LA QUINTA, Calif. -

Many drivers heading home from their Labor Day weekend getaway are suffering from a little fill-up remorse at the gas pumps.

"It's terrible. We're just out here for the weekend to get away from Arizona to go to the beach. It's $100 just to fill up," said Tim Christians on his way home to Phoenix.

Gas prices reached a record high this holiday. The national average price for a gallon of regular is $4.14, which erases the previous Labor Day record of $3.93 set last year.

You can blame Hurricane Isaac. The storm didn't damage any refineries or rigs in the Gulf, but most of them had to be shut down in anticipation. On top of that, recent fires at oil refineries also hurt supply -- driving up prices of both oil and gas.

The all-time record in Riverside and San Bernardino counties is $4.614 set on June 22, 2008 when investors were bidding up the price for crude oil to a record high as the dollar was declining in value.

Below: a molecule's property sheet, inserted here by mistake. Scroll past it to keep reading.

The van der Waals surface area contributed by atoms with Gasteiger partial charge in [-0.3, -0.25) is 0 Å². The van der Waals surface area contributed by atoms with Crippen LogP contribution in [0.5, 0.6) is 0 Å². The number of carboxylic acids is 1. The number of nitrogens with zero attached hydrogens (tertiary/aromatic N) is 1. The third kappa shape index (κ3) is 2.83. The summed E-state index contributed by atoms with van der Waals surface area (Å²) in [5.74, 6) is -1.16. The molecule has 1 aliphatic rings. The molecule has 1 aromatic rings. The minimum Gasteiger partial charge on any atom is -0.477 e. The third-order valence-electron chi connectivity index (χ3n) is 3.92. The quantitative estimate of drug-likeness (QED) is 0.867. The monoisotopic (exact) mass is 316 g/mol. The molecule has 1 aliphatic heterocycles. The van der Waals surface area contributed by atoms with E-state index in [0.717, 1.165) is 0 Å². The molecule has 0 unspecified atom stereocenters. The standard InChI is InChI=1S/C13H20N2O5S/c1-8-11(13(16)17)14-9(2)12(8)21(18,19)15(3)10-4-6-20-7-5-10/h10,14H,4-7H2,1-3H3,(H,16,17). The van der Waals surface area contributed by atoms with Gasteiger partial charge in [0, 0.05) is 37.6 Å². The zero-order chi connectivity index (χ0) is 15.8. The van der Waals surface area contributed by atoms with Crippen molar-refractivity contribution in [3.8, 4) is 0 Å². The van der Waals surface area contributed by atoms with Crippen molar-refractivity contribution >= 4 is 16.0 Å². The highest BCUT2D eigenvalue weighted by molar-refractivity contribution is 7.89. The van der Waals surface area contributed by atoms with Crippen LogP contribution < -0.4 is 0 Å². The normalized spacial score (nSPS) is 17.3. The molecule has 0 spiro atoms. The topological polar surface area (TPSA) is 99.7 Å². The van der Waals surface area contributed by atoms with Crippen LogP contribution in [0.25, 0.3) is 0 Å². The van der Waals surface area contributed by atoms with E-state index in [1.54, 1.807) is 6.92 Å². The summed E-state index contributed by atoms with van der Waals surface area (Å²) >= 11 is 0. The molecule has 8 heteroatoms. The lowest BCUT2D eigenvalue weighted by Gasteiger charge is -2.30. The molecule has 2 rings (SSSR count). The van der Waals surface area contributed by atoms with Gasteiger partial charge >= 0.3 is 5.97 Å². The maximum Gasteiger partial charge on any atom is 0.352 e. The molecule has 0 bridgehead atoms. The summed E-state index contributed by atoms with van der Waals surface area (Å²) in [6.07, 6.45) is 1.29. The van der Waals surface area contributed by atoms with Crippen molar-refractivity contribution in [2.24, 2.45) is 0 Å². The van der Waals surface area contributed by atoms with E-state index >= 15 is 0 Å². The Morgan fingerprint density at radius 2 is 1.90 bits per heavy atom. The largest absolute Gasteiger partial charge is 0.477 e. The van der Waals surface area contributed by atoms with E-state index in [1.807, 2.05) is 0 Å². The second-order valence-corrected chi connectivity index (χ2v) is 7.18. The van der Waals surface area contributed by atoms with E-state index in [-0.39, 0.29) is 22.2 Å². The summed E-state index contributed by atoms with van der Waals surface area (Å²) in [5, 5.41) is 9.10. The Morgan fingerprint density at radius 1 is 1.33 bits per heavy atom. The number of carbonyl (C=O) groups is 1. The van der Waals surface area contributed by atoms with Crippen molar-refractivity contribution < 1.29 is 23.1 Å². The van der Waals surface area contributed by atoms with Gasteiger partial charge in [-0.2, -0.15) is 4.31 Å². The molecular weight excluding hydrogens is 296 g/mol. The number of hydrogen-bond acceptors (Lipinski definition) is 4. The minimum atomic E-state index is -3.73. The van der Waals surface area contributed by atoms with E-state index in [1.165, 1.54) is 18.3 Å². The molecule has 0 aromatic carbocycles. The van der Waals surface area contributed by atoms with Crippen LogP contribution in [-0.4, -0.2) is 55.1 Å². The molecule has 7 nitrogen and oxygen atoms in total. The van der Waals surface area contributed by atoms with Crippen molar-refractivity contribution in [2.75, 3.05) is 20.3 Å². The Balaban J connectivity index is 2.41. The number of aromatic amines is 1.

The average price rose one-tenth of a cent Monday, the 11th consecutive daily increase, and is 2.9 cents more than a week ago, 32.3 cents higher than one month ago and 23.4 cents greater than one year ago, according to figures from the AAA and Oil Price Information Service.

The average price has risen 4.5 cents during the streak of increases, including two-tenths of a cent on Sunday, and is at its highest amount since June 7.

To cope with the rise, Sandra Pratt says she and her twin sister Sharon, "Take turns driving. She drives one day and I drive another. It helps us save."

"It's definitely high. It's scaring me. Maybe I'll have to ride the bus," said Mike Pinon, of La Quinta.

However, you don't have to trade in your car keys for a bus pass just yet. Analysts expect some relief in the weeks ahead as we switch from the summer blend to the cheaper winter blend gasoline.

For the Christians, they say paying for record-high prices is well worth their last family trip of the summer.

"It's outrageous, but you've got to do what you've got to do to make the family happy," said Tim.

The gas tracker, Gasbuddy, says relief won't come overnight but we should expect to see a noticeable drop in prices by mid-September.